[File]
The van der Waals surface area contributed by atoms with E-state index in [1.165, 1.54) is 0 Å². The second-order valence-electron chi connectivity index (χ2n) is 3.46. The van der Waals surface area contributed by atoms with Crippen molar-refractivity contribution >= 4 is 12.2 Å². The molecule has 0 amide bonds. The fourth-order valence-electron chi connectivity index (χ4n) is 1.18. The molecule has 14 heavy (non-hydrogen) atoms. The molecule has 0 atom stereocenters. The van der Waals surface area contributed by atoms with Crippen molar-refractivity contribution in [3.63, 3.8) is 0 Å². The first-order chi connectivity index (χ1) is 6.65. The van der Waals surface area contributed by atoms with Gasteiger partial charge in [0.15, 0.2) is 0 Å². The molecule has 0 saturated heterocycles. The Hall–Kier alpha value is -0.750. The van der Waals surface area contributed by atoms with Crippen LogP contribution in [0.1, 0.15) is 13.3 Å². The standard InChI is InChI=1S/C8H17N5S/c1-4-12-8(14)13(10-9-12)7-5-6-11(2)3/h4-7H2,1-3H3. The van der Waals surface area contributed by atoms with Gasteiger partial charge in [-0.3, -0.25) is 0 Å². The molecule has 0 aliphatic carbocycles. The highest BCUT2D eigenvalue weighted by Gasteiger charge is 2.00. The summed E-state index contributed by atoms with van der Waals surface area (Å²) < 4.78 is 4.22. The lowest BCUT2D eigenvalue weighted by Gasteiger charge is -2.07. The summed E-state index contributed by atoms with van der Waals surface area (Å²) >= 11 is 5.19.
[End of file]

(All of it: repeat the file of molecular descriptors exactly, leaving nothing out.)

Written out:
The van der Waals surface area contributed by atoms with E-state index in [1.165, 1.54) is 0 Å². The second-order valence-electron chi connectivity index (χ2n) is 3.46. The van der Waals surface area contributed by atoms with Crippen molar-refractivity contribution >= 4 is 12.2 Å². The molecule has 0 amide bonds. The fourth-order valence-electron chi connectivity index (χ4n) is 1.18. The molecule has 14 heavy (non-hydrogen) atoms. The molecule has 0 atom stereocenters. The van der Waals surface area contributed by atoms with Crippen molar-refractivity contribution in [3.63, 3.8) is 0 Å². The first-order chi connectivity index (χ1) is 6.65. The van der Waals surface area contributed by atoms with Gasteiger partial charge in [0.15, 0.2) is 0 Å². The molecule has 0 saturated heterocycles. The Hall–Kier alpha value is -0.750. The van der Waals surface area contributed by atoms with Crippen LogP contribution in [0.1, 0.15) is 13.3 Å². The standard InChI is InChI=1S/C8H17N5S/c1-4-12-8(14)13(10-9-12)7-5-6-11(2)3/h4-7H2,1-3H3. The van der Waals surface area contributed by atoms with Gasteiger partial charge in [-0.3, -0.25) is 0 Å². The molecule has 0 aliphatic carbocycles. The highest BCUT2D eigenvalue weighted by Gasteiger charge is 2.00. The summed E-state index contributed by atoms with van der Waals surface area (Å²) < 4.78 is 4.22. The lowest BCUT2D eigenvalue weighted by Gasteiger charge is -2.07. The summed E-state index contributed by atoms with van der Waals surface area (Å²) >= 11 is 5.19.